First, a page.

HEALTH BENEFITS OF BEING MARRIED FOR CANCER PATIENT
married people with cancer were 17 percent less likely have metastatic
cancer (cancer that has spread beyond the original site) a finding that
suggests their cancer is being caught at an earlier stage and they were more likely to receive appropriate treatment for the disease.
It could be that the reason married people live longer is because they
have more social support they have someone to share the burden of
their diagnosis, which may reduce depression and anxiety as well as
someone to take them to their appointments and ensure they adhere to
their treatments, the researchers said.
The findings are not an affirmation of the health benefits of
marriage, but instead, suggest that providing increased social support
to unmarried people with cancer could benefit their health, the
"If you have a friend or a loved one or
someone you care about with cancer, you can potentially make a big
difference in their outcome by going with them to their doctors visit,
and helping them understand their diagnosis,"
on whether social support improves outcomes for patients with cancer has
been mixed. More studies are needed to understand what kinds of social
support interventions such as group versus individual counseling are
the most helpful.
Benefits of marriage
The researchers analyzed information from more than 734,800 people in
the United States who were diagnosed with cancer between 2004 and 2008.
The study participants had one of 10 cancers: lung, colorectal, breast,
pancreatic, prostate, liver/bile duct, non-Hodgkin lymphoma, head and
neck, ovarian and esophageal cancer.
After taking into account factors that could affect patient survival,
such as age, household income and cancer stage, the researchers found
that people who were married were between 12 and 33 percent less likely
to die from cancer than those who were not married. The biggest survival
benefit was seen for head and neck cancers, and non-Hodgkin lymphoma.
Interestingly, the benefit of marriage on cancer outcomes was greater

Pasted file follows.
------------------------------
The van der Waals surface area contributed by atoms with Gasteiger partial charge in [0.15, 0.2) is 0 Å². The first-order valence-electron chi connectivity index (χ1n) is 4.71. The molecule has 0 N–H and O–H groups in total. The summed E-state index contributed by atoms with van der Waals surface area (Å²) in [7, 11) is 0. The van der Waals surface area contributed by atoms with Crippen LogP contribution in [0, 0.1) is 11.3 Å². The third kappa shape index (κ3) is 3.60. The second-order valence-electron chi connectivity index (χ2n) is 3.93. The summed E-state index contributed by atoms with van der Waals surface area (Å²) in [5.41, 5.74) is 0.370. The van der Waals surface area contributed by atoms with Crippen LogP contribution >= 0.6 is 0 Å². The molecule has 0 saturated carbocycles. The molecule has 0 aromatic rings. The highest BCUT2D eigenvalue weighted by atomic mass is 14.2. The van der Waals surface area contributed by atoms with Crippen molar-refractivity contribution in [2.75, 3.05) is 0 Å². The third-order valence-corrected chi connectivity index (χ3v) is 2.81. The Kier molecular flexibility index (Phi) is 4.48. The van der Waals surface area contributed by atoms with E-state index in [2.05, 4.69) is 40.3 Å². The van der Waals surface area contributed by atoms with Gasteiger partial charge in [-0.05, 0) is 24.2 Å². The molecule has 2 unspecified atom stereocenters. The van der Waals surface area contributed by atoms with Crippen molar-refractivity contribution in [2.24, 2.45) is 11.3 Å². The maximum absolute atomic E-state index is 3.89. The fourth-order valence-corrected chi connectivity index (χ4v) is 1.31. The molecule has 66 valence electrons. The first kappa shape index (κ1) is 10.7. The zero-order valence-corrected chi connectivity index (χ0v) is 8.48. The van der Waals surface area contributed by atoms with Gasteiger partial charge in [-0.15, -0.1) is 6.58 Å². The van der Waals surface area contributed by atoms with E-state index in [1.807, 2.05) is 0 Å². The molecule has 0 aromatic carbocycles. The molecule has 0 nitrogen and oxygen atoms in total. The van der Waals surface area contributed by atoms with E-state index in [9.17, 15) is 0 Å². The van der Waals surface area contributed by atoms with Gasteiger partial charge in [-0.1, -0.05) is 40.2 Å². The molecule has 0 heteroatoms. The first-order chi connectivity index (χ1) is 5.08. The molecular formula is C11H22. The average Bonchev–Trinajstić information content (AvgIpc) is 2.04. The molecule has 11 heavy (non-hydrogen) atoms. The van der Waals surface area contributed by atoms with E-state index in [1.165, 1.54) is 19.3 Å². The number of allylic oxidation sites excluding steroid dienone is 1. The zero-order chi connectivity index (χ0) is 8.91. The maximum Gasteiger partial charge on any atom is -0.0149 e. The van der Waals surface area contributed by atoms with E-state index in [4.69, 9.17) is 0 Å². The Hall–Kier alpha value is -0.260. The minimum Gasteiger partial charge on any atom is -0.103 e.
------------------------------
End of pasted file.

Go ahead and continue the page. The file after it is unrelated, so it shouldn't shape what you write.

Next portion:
for men than women. More research is needed to understand the reasons
for this finding, but it could be that unmarried women receive greater
social support from friends, relatives and the community than unmarried
men, the researchers said. A 2011 study from Norway found that unmarried men with cancer were more likely to die than married men with cancer, and that the disparity between the two groups had increased over the years.
Comparable to chemotherapy?
For about half the cancers studied (prostate, breast, colorectal,
esophageal, and head/neck cancers), the survival benefit linked with
marriage was greater than that linked with chemotherapy in previous
studies, a result that surprised even the researchers.
one would argue that chemotherapy is an important treatment that should
be given when needed, the new findings suggest the strength of the
potential benefits of social support,
social support therapies would come with a cost, "it could actually be
that we end up saving money in the long run," because the
cancer is caught earlier, in stages where it is more likely to be
"There's a connection [between marriage and cancer
survival], but the connection is not necessarily marriage itself, it's
all the things that go with marriage, Unmarried people may
be more likely to engage in unhealthy lifestyle behaviors, which could
contribute to their increased risk of mortality.
are needed that follow people forward in time (instead of looking back,
as the current study did) to understand why marriage is linked with
better cancer outcomes.